RSS Feed (xml)

Powered By

Skin Design:
Free Blogger Skins

Powered by Blogger

Monday, June 16, 2008

Hommies call them "cheat brokers"


Phones made in hell! It was a discovery made that comely Monday evening when Michael and a few of us bumped into his girlfriend with a very fat dude we later nicknamed Biggie Smalls.

It was one shock for Michael whose girlfriend had after our evening lecture told him she was rushing to Muyenga to attend to her sick dad. And it was such a bombshell for us boys because it was a known fact [until that day] that Yolanda couldn’t stand fat men. You see she had always boasted to mates on how lucky she was to land Michael, the lankiest but most charmingly handsome chap in our class. Michael was also in shackles of love, for Yolanda is such a gorgeous babe.

Anyway, shortly before our discovery, the named girl had talked intensely on her cell phone besides the SMS signal tones that had incensed the lecturer. It was to emerge later that the messages were from home where she was hastily needed.

Thus feeling free and buddy-buddy for the very first time, we swaggered with Michael to Wandegeya for rolexes. And then it came to pass that Yolanda –like the rest of them girls –are all players. They hook and use us for their own pleasure but retain the huge, working guys who pump them with shillings and buy them expensive phones.

You will truly taste the fires of hell the day you nab your girlfriend hand in hand with a potbellied bloke.

It was blazing hot when we took the trip to ‘Miami’, okay, down to Wandegz. Maybe you haven’t been to this hell but you probably have sowed it. Remember the tiny cellphone you bought her? Geez she’s been using it to brainwash you: “Honey, I received a phone call from aunt today; says she’s missing me and wants me to spend a weekend at her pad” kumbe she wants to be with her sugar daddy in some cozy hotel around town.

Or still, she’s been acting strange since you bought her that Samsung gadget. You can’t catch her anymore. She’s been playing hide-and-seek. When you call and detect panic in her ‘yes darling’ know that she’s probably in Bugolobi playing under the sheets with her ‘uncle.’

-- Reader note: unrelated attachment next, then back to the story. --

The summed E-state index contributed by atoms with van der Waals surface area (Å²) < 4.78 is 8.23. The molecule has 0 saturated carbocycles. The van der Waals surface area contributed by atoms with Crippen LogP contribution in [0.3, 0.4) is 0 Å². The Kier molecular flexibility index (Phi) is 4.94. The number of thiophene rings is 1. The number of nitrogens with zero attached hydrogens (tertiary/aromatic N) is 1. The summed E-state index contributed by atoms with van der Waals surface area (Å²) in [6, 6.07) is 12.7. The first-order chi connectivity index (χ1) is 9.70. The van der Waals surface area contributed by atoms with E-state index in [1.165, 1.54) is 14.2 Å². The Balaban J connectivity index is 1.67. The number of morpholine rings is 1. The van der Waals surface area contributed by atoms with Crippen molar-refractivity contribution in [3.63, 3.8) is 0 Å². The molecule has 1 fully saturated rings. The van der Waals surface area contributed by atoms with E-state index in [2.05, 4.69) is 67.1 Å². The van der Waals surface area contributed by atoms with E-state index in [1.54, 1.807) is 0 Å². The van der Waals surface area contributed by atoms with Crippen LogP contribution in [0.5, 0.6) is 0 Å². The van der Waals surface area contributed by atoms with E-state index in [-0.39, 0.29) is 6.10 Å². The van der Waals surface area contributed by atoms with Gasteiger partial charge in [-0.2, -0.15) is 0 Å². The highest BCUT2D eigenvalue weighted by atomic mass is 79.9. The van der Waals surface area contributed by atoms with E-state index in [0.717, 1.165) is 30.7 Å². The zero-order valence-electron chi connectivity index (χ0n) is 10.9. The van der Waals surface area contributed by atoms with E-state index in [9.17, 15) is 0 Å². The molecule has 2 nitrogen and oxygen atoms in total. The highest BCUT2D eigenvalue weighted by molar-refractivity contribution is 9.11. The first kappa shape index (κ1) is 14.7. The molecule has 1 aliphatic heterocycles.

Yes, phones made in hell! Hommies call them “cheat brokers!” If you want to send her on rampage, buy her a phone. It was ticking to 8 p.m., when the truth dawned. Wow, it’s too fast for a date! Yolanda and her most saintly face owns that rare mobile phone that once or twice has instigated hot arguments amongst guys on how much it costs. And the damn thing she used to conspire with loverman to break Michael’s heart.

Tell you what the guy was really ‘phat’! Amorphous could be the right word. And there the slender, curvy Yolanda clang to his arm like a child seeking protection. She was laughing with glee, and fatman had this satisfied look of a sumo wrestler that knows how to tell good jokes. But baffling was how such an obese fellow could ‘rock’ with the wee girl. It was as shocking as the touching guilt on Yolanda’s face when she saw us with Michael. As she waved, “Hi guys,” her arm trembled, her movements faltered as our eyes hit Mr. Biggie with hatred. What disbelief, what betrayal!

Your little sister is getting bigger than her jeans because she got the phone! Then next thing you know she’s pregnant at 15. Eeh! What about HIV/AIDS and STDs? The girls give a little sex for a mere phone. No, if it will make you die young, it is not worth a hill of beans consumed by my country folk! It’s no time for us to pour our a little liquor for another home girl dead. Our hard-earned money doesn’t belong to Anti Retrieval Drugs.

Girls, girls, girls! I don’t know about the boys but watch out for phones made in hell. You would rather die a doorkeeper at the gates of heaven than a princess in the courts of hell!